How to Relieve Neuroma Pain in the Foot

3 min read

A neuroma in the foot, also known as a Morton’s neuroma, is a painful condition.  Fortunately, though, a simple method is available that can relieve the pain.  Read on to learn more about the options for a neuroma in the foot.

At Home Care

If you are suffering from a neuroma in the foot, the first thing that you should do is rest the foot.  If you have been participating an exercise routine or training program, it is probably time to take a bit of a break.

Of course, it is important to be active and maintain a healthy body, but you will probably need to rest the foot temporarily to give your foot time to heal and allow the pain to subside.

Elevate the affected foot. Ideally, the foot should be higher than your heart.  Try propping it up with a few pillows.  You can also apply an ice pack to the foot to help numb the pain.  You can make your own ice pack at home by adding a few tablespoons of rubbing alcohol to a bag of crushed ice.  The rubbing alcohol lowers the temperature of the ice, which makes it more effective.

Shoe Inserts

Check out the shoes that you have been wearing; are they too tight?  Shoes that don’t fit properly, particularly shoes that are too tight, can compress the nerves in the foot and cause a neuroma to develop.

It may be time for a new pair of shoes.  Go to a specialized shoe store (custom shoe shop) and have your feet measured.  Your feet can actually change size as you age, and you may be wearing the wrong size.  Check the width, too; a wider shoe may be more comfortable and less binding on your feet.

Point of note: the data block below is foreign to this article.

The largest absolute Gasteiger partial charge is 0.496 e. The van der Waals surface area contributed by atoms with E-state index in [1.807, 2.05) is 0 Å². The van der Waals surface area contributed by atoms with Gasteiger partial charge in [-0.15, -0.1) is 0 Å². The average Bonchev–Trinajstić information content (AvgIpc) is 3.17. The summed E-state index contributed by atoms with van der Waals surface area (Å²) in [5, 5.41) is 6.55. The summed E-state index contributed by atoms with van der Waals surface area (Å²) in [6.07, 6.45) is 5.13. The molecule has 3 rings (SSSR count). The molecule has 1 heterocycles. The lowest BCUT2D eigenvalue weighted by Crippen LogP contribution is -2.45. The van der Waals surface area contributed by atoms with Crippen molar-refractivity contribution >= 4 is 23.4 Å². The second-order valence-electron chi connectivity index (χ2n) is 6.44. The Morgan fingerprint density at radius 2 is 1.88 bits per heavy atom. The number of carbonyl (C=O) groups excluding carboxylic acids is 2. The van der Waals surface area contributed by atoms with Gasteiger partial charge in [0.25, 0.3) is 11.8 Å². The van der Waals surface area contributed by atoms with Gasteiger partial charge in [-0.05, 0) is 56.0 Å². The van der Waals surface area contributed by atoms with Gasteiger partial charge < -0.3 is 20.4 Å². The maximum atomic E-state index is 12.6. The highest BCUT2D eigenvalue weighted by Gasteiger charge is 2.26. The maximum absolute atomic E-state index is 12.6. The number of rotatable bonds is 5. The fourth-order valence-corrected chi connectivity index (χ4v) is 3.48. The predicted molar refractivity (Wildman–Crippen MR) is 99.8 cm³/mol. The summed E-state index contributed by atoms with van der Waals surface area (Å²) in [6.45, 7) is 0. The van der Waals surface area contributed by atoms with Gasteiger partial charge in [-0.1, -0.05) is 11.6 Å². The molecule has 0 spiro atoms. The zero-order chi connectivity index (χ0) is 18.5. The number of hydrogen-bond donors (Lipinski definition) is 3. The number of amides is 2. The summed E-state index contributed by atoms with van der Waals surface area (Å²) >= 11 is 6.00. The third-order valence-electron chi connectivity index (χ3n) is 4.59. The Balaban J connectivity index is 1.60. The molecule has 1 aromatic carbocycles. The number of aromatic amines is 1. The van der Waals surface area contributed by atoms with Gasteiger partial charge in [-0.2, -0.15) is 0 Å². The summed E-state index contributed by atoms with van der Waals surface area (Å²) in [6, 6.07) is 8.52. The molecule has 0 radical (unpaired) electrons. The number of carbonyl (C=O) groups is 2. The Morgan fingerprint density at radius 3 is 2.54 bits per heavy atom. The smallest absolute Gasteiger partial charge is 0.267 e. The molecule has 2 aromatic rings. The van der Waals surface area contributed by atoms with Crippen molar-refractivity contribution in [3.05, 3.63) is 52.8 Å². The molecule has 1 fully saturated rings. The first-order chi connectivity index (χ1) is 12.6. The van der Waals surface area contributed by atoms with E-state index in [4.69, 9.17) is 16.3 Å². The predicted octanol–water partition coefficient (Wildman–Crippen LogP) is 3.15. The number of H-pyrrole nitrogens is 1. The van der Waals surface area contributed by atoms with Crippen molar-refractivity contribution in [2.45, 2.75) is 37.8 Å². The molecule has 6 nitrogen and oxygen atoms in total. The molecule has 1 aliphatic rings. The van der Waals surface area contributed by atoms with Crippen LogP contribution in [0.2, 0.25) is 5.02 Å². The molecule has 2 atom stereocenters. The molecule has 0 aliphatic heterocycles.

Shoe inserts with a metatarsal pad, can also help with pain caused by a neuroma in the foot.  These inserts will help to provide extra space between your toes and relieve pressure from the neuroma.

Cortisone Injections

If at-home measures do not relieve your pain, you should see your doctor for a consultation.  Your doctor may recommend that you undergo a cortisone injection.  A cortisone injection relieves inflammation and swelling in the foot.  The injection process is simple, and the patient usually experiences relief within a couple days that can last for months.


If none of the more conservative measures provides relief, your doctor may recommend surgery for your neuroma.  The surgery involves resecting a portion of the nerve or releasing the tissue around the nerve.

The surgery can often be performed under local anesthesia.  After the procedure, the patient will have stitches in the foot and may need to use crutches for up to three weeks.  The total recovery time can be up to six weeks.

Clearly, surgery is not the ideal solution. If you have a neuroma in your foot, try replacing your shoes and using shoe inserts. This simple solution is often quite effective.

Wearing shoes that fit properly along with inserts that lift and separate the toes can provide significant relief by releasing the pressure that has been placed on the nerves.  Before you consider drastic surgical measures, be sure to try out a footwear change.

If you have a neuroma of the foot, visit Foot Solutions.  We are a specialized shoe store (custom shoe shop) that provides supportive footwear for a variety of foot conditions.  We also offer shoe inserts and custom arch supports (orthotic devices) that can provide great relief for neuromas of the foot in addition to many other foot problems.  Stop by Foot Solutions to learn more.